Outdoor pots add a colorful element to patios, decks and pathways. They allow you to grow flowers in areas that otherwise have no usable garden beds. Both annual and perennial flowers can be grown in pots, which gives you a wide range of choices when choosing the flowers for your containers. Arranging the flowers for maximum visual impact as well as ensuring the health of the plants ensures your potted flowers remain healthy throughout the growing season.
Things You'll Need
Check the plant tags when choosing plants for a single container. Verify that the flowers have similar water, light and fertilizer requirements. Plants that share a container are exposed to the same care so it must be similar for all to thrive.
Set the container in its display area. Decide which side it will likely be viewed from and use that as the front of the container when deciding the planting arrangement. Some plants are best viewed from a single side while others are suitable from all angles.
Plant the tallest plant with the most striking foliage or season-long blooming ability in the center of the pot. Use this plant as the centerpiece that all the other plants in the pot accentuate.
Plant medium-height flowers with lush foliage and ample blooms around the centerpiece plant. Choose flowers that are bushy as opposed to single stemmed plants, as these fill in the pot and form a lush backdrop to the centerpiece plant.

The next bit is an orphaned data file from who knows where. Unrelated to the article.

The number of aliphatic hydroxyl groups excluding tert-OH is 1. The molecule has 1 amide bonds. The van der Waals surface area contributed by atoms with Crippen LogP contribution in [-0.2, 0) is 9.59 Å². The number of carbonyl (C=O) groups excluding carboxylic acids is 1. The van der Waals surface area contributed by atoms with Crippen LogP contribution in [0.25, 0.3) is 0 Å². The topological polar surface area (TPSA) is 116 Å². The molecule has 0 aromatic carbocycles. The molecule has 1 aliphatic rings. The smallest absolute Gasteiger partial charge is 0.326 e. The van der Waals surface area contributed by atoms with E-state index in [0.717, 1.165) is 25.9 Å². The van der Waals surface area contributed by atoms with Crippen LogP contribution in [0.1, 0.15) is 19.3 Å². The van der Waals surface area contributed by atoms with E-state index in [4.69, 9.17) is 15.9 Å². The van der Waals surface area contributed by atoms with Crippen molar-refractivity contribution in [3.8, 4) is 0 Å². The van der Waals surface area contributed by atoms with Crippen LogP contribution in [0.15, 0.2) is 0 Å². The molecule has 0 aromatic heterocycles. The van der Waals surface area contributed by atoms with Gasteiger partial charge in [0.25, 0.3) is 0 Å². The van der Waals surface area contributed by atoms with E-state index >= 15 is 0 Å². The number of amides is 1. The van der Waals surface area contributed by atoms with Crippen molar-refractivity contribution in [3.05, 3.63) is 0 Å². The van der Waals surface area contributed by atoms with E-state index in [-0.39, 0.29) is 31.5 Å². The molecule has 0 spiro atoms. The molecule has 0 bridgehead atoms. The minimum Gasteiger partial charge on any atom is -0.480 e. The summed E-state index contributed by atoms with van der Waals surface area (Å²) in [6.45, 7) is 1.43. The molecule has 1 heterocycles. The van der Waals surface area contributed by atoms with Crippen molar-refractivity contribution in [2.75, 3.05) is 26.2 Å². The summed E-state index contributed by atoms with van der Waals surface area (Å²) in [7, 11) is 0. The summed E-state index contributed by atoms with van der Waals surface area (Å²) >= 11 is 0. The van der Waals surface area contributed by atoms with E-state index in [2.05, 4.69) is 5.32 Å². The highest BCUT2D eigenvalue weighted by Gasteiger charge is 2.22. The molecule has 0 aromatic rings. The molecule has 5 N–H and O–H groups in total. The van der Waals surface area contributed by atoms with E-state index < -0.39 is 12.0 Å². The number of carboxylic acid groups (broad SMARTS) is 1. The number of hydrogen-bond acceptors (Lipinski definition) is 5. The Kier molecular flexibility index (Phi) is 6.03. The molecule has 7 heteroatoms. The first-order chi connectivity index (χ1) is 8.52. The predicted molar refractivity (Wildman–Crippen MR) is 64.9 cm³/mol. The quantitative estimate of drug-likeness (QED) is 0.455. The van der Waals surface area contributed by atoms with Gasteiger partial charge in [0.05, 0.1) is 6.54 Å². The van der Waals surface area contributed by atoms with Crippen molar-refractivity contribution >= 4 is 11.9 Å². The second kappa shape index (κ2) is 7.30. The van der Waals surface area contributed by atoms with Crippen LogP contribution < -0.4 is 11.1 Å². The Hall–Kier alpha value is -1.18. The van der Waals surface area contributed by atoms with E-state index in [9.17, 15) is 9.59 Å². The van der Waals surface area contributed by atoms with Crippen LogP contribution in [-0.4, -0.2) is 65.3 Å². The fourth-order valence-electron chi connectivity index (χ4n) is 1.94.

Use smaller, trailing plants around the edges of the container. Choose either flowers or those with trailing greenery. These soften the edge between the pot and the flower arrangement and help to visually pull the entire pot of flowers together.
When planting annuals around a perennial centerpiece, place the annuals in small pots and set them into the large container so you can easily change them out each season or year.
Instead of a centerpiece plant, use a garden decoration such as a small statue or fountain as the centerpiece.
Some plants may become leggy and overgrown looking. Pinch off dead blooms and pinch back the growing tips on the stems to control the appearance and size of the plants.